At Slate, Matt Yglesias rebuts the claim that the weak recovery is driven by slow consumer demand by producing this Federal Reserve Economic Data chart (left), showing that personal consumption expenditures have outperformed the rest of the private economy since late 2007.
The big laggards are residential fixed investment (homes) and non-residential fixed investment, which Yglesias notes reflects mostly weakness in commercial real estate development. “Basically we're not building malls and offices,” he writes.Read more »
President Barack Obama and the Republican nominee, Mitt Romney, will have their first televised debate this week in Denver. These events are now woven into the U.S. political fabric on the national and state level.
Yet an archive of the most memorable moments wouldn't feature many exchanges over taxes, schools or national security; it would be a blooper reel.Read more »
Some taxes work better than others. Good taxes do little damage to the economy and are difficult for taxpayers to avoid by changing their behavior. And if you look at America's long-term budget projections, we're going to need more taxes in the future, so we should be extra sure that we're choosing good ones.
This morning, I wrote that estate taxes and capital gains taxes are both inherently troubled: They encourage taxpayers to jump through hoops to avoid taxable transfers. But if we can't rely on these sorts of taxes, which ones should we rely on?Read more »
According to gruesome accounts printed in the press, the baby was still alive when it hit the ground and shattered its skull. The neighbors, most of whom were home due to the Malaysia Day national holiday, found it covered in blood, its umbilical cord still attached.Read more »
Over at the Atlantic, Robert Wright has made a case that the campaign worm is about to turn. Not necessarily the worm that determines who emerges victorious on Nov. 6 -- that worm is looking like it's in danger of commencing rigor mortis. Instead, Wright focuses on the "narrative" worm; the way the news media entertains us (and, more importantly, itself) when political life grows too staid and predictable.Read more »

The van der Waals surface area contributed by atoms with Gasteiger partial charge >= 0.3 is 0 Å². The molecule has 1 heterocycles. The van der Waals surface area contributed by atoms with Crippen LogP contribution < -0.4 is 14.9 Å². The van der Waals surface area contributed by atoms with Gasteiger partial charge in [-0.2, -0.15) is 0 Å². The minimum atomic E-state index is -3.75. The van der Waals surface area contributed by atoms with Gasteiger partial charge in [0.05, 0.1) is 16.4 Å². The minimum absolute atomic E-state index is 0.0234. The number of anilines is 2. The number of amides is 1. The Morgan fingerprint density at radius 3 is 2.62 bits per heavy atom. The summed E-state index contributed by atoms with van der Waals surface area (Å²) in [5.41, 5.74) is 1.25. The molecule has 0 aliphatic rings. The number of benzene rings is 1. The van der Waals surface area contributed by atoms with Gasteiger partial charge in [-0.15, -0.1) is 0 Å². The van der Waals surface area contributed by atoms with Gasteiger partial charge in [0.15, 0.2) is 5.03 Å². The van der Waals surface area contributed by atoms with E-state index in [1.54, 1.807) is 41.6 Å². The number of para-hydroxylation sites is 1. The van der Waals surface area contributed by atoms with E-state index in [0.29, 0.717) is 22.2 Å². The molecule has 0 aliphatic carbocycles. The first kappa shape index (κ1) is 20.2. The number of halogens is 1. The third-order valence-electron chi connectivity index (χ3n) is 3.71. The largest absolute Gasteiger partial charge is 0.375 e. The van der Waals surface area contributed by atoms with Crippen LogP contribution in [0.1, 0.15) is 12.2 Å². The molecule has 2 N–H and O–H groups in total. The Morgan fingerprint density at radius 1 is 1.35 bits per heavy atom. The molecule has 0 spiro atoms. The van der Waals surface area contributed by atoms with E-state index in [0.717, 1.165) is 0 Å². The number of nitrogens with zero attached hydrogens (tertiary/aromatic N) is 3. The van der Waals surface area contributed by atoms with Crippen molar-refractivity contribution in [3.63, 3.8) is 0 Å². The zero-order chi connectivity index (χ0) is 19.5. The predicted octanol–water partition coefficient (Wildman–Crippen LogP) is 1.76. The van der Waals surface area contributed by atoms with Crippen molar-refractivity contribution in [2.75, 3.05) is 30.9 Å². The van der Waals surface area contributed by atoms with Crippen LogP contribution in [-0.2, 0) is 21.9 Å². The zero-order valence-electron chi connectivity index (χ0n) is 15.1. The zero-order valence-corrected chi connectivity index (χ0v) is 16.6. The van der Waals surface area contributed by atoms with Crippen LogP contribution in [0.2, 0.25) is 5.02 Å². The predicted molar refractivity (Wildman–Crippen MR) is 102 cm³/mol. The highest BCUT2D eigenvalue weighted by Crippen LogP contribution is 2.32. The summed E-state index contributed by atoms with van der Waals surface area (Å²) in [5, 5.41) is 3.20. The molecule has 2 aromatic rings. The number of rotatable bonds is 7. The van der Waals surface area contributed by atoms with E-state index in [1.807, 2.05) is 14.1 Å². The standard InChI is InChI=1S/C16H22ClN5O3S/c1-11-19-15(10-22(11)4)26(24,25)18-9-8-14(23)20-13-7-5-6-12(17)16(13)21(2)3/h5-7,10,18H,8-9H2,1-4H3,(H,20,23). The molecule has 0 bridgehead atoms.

The Tappan Zee Bridge up the Hudson River from New York City should never have been built in the first place. Spanning three miles between Rockland County in the west and Westchester County in the east, about 20 miles north of Times Square, the bridge is built at one of the widest points in the Hudson, defying basic precepts of good engineering.
The bridge was built to suit New York politicians, who didn't want to have to share the bridge with New Jersey. If it had been built south a few miles, as geography dictates, it would have connected two states and been under the control of the Port Authority of New York and New Jersey.Read more »
Yesterday, Bloomberg's Jesse Drucker broke the news that Mitt Romney is using a generation-skipping trust to reduce taxes on his estate. Romney's strategy is complicated, but it boils down to contributing assets with a low stated value, so that gains on the assets will be subject only to capital gains tax, and not to estate tax.
I'm not seeing any suggestion that what Romney did is illegal. And to the extent that he obeyed the law, I don't see why this is a reason to be critical of Romney. He's just trying to reduce his tax bill like everybody else is.Read more »
[M]any of the folks who are despairing about Romney would actually love what he would do in office. Romney’s metric-obsessed transition team is fleshing out a “200-day plan” (100 days wasn’t enough time to pass a bunch of big bills) aimed at goosing the recovery and creating jobs by bringing corporate cash off the sidelines in the United States and attracting investment from abroad.Read more »
Whoever produced Israeli Prime Minister Benjamin Netanyahu's cheesy graphic of a bomb for his United Nations General Assembly presentation today should consider a new line of work. Netanyahu, who tends to pomposity, is an easy target to start with, and his cartoonish graphic was predictably mocked.
It's too bad Netanyahu's talk played for snickers, however. His topic -- Iran's nuclear program -- was as serious as they come, and his message was smart and a little different this time. It's not usual for an Israeli leader to downplay the capabilities of the country's intelligence services. Yet Netanyahu did just that in his plea, mostly to the U.S., to draw a red line beyond which Iran cannot advance its nuclear program without provoking a military response.Read more »